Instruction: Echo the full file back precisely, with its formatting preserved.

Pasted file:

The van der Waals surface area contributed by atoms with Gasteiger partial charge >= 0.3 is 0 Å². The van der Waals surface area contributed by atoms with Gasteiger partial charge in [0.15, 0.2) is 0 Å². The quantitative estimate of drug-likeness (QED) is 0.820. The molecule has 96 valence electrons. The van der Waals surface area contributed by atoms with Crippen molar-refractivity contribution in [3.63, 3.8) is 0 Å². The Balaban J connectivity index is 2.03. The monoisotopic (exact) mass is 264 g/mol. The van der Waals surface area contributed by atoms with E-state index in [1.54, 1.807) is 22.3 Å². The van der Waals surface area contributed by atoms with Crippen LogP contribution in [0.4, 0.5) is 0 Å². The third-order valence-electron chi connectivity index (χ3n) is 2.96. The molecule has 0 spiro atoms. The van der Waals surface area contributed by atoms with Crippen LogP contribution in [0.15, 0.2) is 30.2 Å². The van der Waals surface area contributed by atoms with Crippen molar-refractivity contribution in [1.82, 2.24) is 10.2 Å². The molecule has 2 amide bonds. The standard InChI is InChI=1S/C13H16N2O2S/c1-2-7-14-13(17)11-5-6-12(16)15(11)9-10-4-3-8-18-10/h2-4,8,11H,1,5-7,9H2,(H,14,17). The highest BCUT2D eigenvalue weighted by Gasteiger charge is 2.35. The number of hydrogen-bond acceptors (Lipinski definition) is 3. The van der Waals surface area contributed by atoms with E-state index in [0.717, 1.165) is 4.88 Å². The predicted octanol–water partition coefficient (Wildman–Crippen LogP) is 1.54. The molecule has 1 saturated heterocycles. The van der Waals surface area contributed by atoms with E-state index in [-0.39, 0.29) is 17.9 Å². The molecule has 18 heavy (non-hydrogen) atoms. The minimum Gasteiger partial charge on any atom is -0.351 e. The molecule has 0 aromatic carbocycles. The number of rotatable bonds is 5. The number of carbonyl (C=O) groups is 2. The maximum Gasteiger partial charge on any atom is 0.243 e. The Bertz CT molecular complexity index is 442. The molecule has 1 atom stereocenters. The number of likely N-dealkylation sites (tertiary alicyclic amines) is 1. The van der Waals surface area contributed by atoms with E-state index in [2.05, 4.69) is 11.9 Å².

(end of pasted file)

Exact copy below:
The van der Waals surface area contributed by atoms with Gasteiger partial charge >= 0.3 is 0 Å². The van der Waals surface area contributed by atoms with Gasteiger partial charge in [0.15, 0.2) is 0 Å². The quantitative estimate of drug-likeness (QED) is 0.820. The molecule has 96 valence electrons. The van der Waals surface area contributed by atoms with Crippen molar-refractivity contribution in [3.63, 3.8) is 0 Å². The Balaban J connectivity index is 2.03. The monoisotopic (exact) mass is 264 g/mol. The van der Waals surface area contributed by atoms with E-state index in [1.54, 1.807) is 22.3 Å². The van der Waals surface area contributed by atoms with Crippen LogP contribution in [0.4, 0.5) is 0 Å². The third-order valence-electron chi connectivity index (χ3n) is 2.96. The molecule has 0 spiro atoms. The van der Waals surface area contributed by atoms with Crippen LogP contribution in [0.15, 0.2) is 30.2 Å². The van der Waals surface area contributed by atoms with Crippen molar-refractivity contribution in [1.82, 2.24) is 10.2 Å². The molecule has 2 amide bonds. The standard InChI is InChI=1S/C13H16N2O2S/c1-2-7-14-13(17)11-5-6-12(16)15(11)9-10-4-3-8-18-10/h2-4,8,11H,1,5-7,9H2,(H,14,17). The highest BCUT2D eigenvalue weighted by Gasteiger charge is 2.35. The number of hydrogen-bond acceptors (Lipinski definition) is 3. The van der Waals surface area contributed by atoms with E-state index in [0.717, 1.165) is 4.88 Å². The predicted octanol–water partition coefficient (Wildman–Crippen LogP) is 1.54. The molecule has 1 saturated heterocycles. The van der Waals surface area contributed by atoms with E-state index in [-0.39, 0.29) is 17.9 Å². The molecule has 18 heavy (non-hydrogen) atoms. The minimum Gasteiger partial charge on any atom is -0.351 e. The molecule has 0 aromatic carbocycles. The number of rotatable bonds is 5. The number of carbonyl (C=O) groups is 2. The maximum Gasteiger partial charge on any atom is 0.243 e. The Bertz CT molecular complexity index is 442. The molecule has 1 atom stereocenters. The number of likely N-dealkylation sites (tertiary alicyclic amines) is 1. The van der Waals surface area contributed by atoms with E-state index in [2.05, 4.69) is 11.9 Å².